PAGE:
I wanted to allow users to search for people by name without regard for different spellings. For example, if you're looking for Geoff McArther or Jeff MacArther, both names will be returned by the same search term.

To do this, I used a technology invented back in the 1920s for the US Census called soundex. The following is a set of extension methods that implement the soundex phonetic algorithm:
public static string Soundex(this string s)
// by default, a soundex is the first letter
// followed by three numbers
return Soundex(s, 4);

public static string Soundex(this string s, int length)
return FullSoundex(s)
.PadRight(length, '0') // soundex is no shorter than
.Substring(0, length); // and no longer than length

public static string FullSoundex(this string s)
// the encoding information
const string codes = "0123012D02245501262301D202";

// some helpful regexes
Regex hwBeginString = new Regex("^D+");
Regex simplify = new Regex(@"(\d)\1*D?\1+");
Regex cleanup = new Regex("[D0]");

// i need a capitalized string
s = s.ToUpper();

// i'm building the coded string using a string builder
// because i think this is probably the fastest and least
// intensive way
StringBuilder coded = new StringBuilder();

// do the encoding
for (int i = 0; i < s.Length; i++)
int index = chars.IndexOf(s[i]);
if (index >= 0)

// okay, so here's how this goes . . .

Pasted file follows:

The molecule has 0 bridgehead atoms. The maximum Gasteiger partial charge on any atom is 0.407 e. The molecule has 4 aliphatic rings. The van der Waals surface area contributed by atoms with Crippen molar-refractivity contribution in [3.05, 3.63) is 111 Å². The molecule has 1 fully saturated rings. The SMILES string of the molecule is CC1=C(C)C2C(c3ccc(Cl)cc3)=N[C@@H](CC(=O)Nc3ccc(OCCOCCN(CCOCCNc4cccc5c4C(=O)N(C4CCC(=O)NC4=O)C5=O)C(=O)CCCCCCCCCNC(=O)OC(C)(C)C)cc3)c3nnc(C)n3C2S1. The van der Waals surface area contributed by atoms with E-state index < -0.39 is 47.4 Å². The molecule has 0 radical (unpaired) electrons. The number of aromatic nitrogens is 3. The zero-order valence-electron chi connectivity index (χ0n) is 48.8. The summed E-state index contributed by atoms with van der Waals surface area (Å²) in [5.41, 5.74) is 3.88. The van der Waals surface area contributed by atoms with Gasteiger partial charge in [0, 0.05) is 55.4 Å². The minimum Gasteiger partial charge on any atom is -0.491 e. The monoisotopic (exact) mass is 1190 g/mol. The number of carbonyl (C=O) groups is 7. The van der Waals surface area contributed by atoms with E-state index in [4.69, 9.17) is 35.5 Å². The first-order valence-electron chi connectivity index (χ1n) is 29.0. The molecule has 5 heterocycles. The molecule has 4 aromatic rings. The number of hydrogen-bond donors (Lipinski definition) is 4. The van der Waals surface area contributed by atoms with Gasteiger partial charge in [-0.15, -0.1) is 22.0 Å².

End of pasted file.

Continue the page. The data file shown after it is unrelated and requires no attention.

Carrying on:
// the first thing I do is assign the coded string
// so that i can regex replace on it
string result = coded.ToString();

// then i remove repeating characters
//result = repeating.Replace(result, "$1");
result = simplify.Replace(result, "$1").Substring(1);

// now i need to remove any characters coded as D from
// the front of the string because they're not really
// valid as the first code because they don't have an
// actual soundex code value
result = hwBeginString.Replace(result, string.Empty);

// i used the char D to indicate that an h or w existed
// so that if to similar sounds were separated by an h or
// a w that I could remove one of them. if the h or w does
// not separate two similar sounds, then i need to remove
// it now
result = cleanup.Replace(result, string.Empty);

// return the first character followed by the coded
// string
return string.Format("{0}{1}", s[0], result);
Now, it may not yet be perfect as I had a pretty hard time finding the exact specs for the American soundex, but it should be pretty close. If you notice something wrong, please leave me a comment and I'll correct it.